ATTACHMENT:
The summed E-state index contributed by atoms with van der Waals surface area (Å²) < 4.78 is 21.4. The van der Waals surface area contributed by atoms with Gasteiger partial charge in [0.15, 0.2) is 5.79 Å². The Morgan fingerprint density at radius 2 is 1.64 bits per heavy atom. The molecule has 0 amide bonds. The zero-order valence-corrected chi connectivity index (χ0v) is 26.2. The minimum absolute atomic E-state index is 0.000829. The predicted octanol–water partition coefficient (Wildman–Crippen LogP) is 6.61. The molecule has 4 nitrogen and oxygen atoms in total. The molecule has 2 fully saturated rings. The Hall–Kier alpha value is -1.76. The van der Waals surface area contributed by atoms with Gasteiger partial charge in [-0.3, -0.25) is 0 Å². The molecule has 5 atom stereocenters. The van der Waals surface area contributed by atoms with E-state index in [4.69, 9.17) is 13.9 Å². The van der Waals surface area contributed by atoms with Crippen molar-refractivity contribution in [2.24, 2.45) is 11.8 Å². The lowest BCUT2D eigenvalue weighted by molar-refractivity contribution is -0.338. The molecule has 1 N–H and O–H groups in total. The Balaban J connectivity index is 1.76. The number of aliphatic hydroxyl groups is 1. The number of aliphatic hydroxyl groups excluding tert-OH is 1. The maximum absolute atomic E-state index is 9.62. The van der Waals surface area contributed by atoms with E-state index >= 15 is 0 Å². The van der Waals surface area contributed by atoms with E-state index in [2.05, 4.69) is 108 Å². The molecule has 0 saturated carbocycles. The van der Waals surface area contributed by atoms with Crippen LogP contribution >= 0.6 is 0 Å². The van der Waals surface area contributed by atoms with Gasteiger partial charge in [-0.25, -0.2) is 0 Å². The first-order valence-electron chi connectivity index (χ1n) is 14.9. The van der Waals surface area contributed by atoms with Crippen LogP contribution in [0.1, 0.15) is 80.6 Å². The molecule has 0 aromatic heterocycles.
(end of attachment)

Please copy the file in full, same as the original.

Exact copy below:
The summed E-state index contributed by atoms with van der Waals surface area (Å²) < 4.78 is 21.4. The van der Waals surface area contributed by atoms with Gasteiger partial charge in [0.15, 0.2) is 5.79 Å². The Morgan fingerprint density at radius 2 is 1.64 bits per heavy atom. The molecule has 0 amide bonds. The zero-order valence-corrected chi connectivity index (χ0v) is 26.2. The minimum absolute atomic E-state index is 0.000829. The predicted octanol–water partition coefficient (Wildman–Crippen LogP) is 6.61. The molecule has 4 nitrogen and oxygen atoms in total. The molecule has 2 fully saturated rings. The Hall–Kier alpha value is -1.76. The van der Waals surface area contributed by atoms with Gasteiger partial charge in [-0.3, -0.25) is 0 Å². The molecule has 5 atom stereocenters. The van der Waals surface area contributed by atoms with E-state index in [4.69, 9.17) is 13.9 Å². The van der Waals surface area contributed by atoms with Crippen molar-refractivity contribution in [2.24, 2.45) is 11.8 Å². The lowest BCUT2D eigenvalue weighted by molar-refractivity contribution is -0.338. The molecule has 1 N–H and O–H groups in total. The Balaban J connectivity index is 1.76. The number of aliphatic hydroxyl groups is 1. The number of aliphatic hydroxyl groups excluding tert-OH is 1. The maximum absolute atomic E-state index is 9.62. The van der Waals surface area contributed by atoms with E-state index >= 15 is 0 Å². The van der Waals surface area contributed by atoms with E-state index in [2.05, 4.69) is 108 Å². The molecule has 0 saturated carbocycles. The van der Waals surface area contributed by atoms with Crippen LogP contribution >= 0.6 is 0 Å². The van der Waals surface area contributed by atoms with Gasteiger partial charge in [-0.25, -0.2) is 0 Å². The first-order valence-electron chi connectivity index (χ1n) is 14.9. The van der Waals surface area contributed by atoms with Crippen LogP contribution in [0.1, 0.15) is 80.6 Å². The molecule has 0 aromatic heterocycles.